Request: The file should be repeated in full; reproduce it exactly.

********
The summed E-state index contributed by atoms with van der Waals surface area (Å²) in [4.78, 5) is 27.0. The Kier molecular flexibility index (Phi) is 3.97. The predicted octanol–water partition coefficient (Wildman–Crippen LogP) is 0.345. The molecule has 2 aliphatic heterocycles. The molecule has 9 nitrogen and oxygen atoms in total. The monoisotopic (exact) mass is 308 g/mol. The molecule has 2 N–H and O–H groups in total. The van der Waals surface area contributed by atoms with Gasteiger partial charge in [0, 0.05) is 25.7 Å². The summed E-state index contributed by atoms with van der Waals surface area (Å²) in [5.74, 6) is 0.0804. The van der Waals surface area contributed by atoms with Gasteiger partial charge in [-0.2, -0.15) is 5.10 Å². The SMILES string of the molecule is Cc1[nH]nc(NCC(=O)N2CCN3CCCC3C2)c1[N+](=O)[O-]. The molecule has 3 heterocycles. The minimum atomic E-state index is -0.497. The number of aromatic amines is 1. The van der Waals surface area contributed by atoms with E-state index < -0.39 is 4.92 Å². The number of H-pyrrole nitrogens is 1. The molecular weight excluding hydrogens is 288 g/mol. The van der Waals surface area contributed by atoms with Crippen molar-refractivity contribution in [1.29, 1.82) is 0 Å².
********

The summed E-state index contributed by atoms with van der Waals surface area (Å²) in [4.78, 5) is 27.0. The Kier molecular flexibility index (Phi) is 3.97. The predicted octanol–water partition coefficient (Wildman–Crippen LogP) is 0.345. The molecule has 2 aliphatic heterocycles. The molecule has 9 nitrogen and oxygen atoms in total. The monoisotopic (exact) mass is 308 g/mol. The molecule has 2 N–H and O–H groups in total. The van der Waals surface area contributed by atoms with Gasteiger partial charge in [0, 0.05) is 25.7 Å². The summed E-state index contributed by atoms with van der Waals surface area (Å²) in [5.74, 6) is 0.0804. The van der Waals surface area contributed by atoms with Gasteiger partial charge in [-0.2, -0.15) is 5.10 Å². The SMILES string of the molecule is Cc1[nH]nc(NCC(=O)N2CCN3CCCC3C2)c1[N+](=O)[O-]. The molecule has 3 heterocycles. The minimum atomic E-state index is -0.497. The number of aromatic amines is 1. The van der Waals surface area contributed by atoms with E-state index < -0.39 is 4.92 Å². The number of H-pyrrole nitrogens is 1. The molecular weight excluding hydrogens is 288 g/mol. The van der Waals surface area contributed by atoms with Crippen molar-refractivity contribution in [1.29, 1.82) is 0 Å².